Scott Morrison has again been urged by members of his own government to give a budget boost to the auditor general, despite the prime minister brushing off a similar request last year.
The joint committee of public accounts and audit, which is chaired by the Liberal MP Lucy Wicks and has a majority of Coalition members, has called for funding to reach a target of 48 performance audits a year and an extra $6-7m to test government entities’ claims about their achievements.
A spokesman for Angie Bell confirmed the Liberal MP had supported the recommendation “as does the whole committee”. The other Coalition members are Claire Chandler, David Gillespie, Matt O’Sullivan, Paul Scarr, Ross Vasta and Rick Wilson – although Gillespie, at least, was not present when the committee deliberated on the call for more funding.
The independent senator, Rex Patrick, told Hlcarpenter.com Australia “the Coalition had been dragged to 48 [performance audits] by Labor” but called for a bigger expansion in the ANAO’s program and budget.
In September Hlcarpenter.com Australia revealed that the auditor general, Grant Hehir, had written to Morrison seeking a budget increase, warning that performance audits would be cut if the efficiency dividend continued a trend of cuts.
Despite Labor and the crossbench warning a budget cut would be seen as payback for the agency uncovering sports rorts and the Leppington Triangle sale, the watchdog’s resources again fell by $14m in the October budget.
Morrison told parliament he would consider the Australian National Audit Office’s resources when responding to the committee’s review of the Auditor General Act.
The committee is now working to submit an interim report on the funding question, but has already written to the government asking for a budget increase.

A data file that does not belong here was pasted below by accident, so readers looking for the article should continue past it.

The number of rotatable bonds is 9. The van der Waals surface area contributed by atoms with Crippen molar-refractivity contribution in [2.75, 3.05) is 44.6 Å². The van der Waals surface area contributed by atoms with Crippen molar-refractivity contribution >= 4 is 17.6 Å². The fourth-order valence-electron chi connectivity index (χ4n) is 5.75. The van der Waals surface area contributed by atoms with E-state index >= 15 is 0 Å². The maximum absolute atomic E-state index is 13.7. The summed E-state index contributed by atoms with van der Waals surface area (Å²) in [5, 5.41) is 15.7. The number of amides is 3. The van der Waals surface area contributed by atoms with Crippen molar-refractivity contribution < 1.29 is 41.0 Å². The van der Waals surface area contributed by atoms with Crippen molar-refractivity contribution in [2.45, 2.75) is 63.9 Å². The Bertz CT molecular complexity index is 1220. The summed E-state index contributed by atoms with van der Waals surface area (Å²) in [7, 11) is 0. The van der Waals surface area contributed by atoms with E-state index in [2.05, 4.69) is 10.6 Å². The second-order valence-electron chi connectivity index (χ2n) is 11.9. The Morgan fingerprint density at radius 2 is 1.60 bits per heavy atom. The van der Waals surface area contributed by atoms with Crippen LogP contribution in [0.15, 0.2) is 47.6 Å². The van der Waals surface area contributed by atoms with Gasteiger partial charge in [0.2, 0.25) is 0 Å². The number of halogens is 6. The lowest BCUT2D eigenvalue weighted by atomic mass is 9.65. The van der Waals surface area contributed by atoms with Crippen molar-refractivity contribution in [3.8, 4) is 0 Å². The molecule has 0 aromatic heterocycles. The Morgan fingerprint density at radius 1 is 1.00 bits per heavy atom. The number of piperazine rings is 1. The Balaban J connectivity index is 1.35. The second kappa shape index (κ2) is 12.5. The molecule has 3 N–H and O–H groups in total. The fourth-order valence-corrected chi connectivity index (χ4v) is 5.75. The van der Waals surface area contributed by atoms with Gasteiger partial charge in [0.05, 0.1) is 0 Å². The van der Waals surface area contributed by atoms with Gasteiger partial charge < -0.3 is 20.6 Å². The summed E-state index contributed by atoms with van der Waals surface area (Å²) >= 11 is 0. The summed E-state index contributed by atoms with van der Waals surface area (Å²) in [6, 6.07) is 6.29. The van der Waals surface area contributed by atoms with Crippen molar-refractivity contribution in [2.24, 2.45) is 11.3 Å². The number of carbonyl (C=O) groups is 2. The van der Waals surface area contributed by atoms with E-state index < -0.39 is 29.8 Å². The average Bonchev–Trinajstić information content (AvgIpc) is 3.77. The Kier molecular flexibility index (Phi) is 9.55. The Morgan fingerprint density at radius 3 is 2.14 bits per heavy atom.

In addition to its audits of financial statements and government programs, the ANAO is seeking funding to audit agencies’ performance statements. These annual statements to parliament about purported achievements and outcomes were introduced in 2013 but are currently not independently assessed.
The new function for the ANAO, which has been the subject of a pilot program, would cost an extra $6-7m per year, after a period of ramping up its capacity by training and hiring more auditors.
On Tuesday the ANAO released its draft program of potential performance audits for 2021-22. The ambitious list of about 80 potential audits is double what the agency is likely to deliver, after the number of performance audits fell to 42 last year.
Covid-19 programs feature prominently, with proposals to look at support to the aviation sector, the Covidsafe app, vaccine and treatment strategy, and Treasury’s management of debt.
Cross-entity topics included cybersecurity and the remuneration packages of accountable authorities.
Other potential topics include:
The agriculture, environment and water department’s management of environmental water, the 20m trees program, and post-bushfire wildlife and habitat recovery.
The Australian Taxation Office’s compliance work on non-payment of the superannuation guarantee, and the black economy taskforce.
The defence department’s management of information assets, inventory, and procurement of six cape class patrol boats.
The home affairs department’s coordination of border intelligence, counter-terrorism, corruption controls at airports, and handling of the media.
The infrastructure department’s building better regions fund.
Service Australia’s debt recovery.
Patrick said both Labor and the government “are simply unambitious in promoting the important role of the ANAO”.
In public committee hearings, Patrick has suggested the ANAO should perform up to 70 or 80 performance audits a year.
“There is huge bang for buck in what you put into the ANAO – it is a deterrent across the commonwealth public service for questionable conduct, or even simply requiring public servants be more careful,” Patrick said.
The audit committee deputy chair, Labor’s Julian Hill, told Hlcarpenter.com Australia it was “pretty ridiculous” the Morrison government had not already increased the ANAO budget because the case for more oversight of spending had “already been well made”.
“They don’t need another report or more advice – just fund the ANAO properly,” he said.
Hill declined to comment on the specific budget recommendations of the committee, which were decided in private.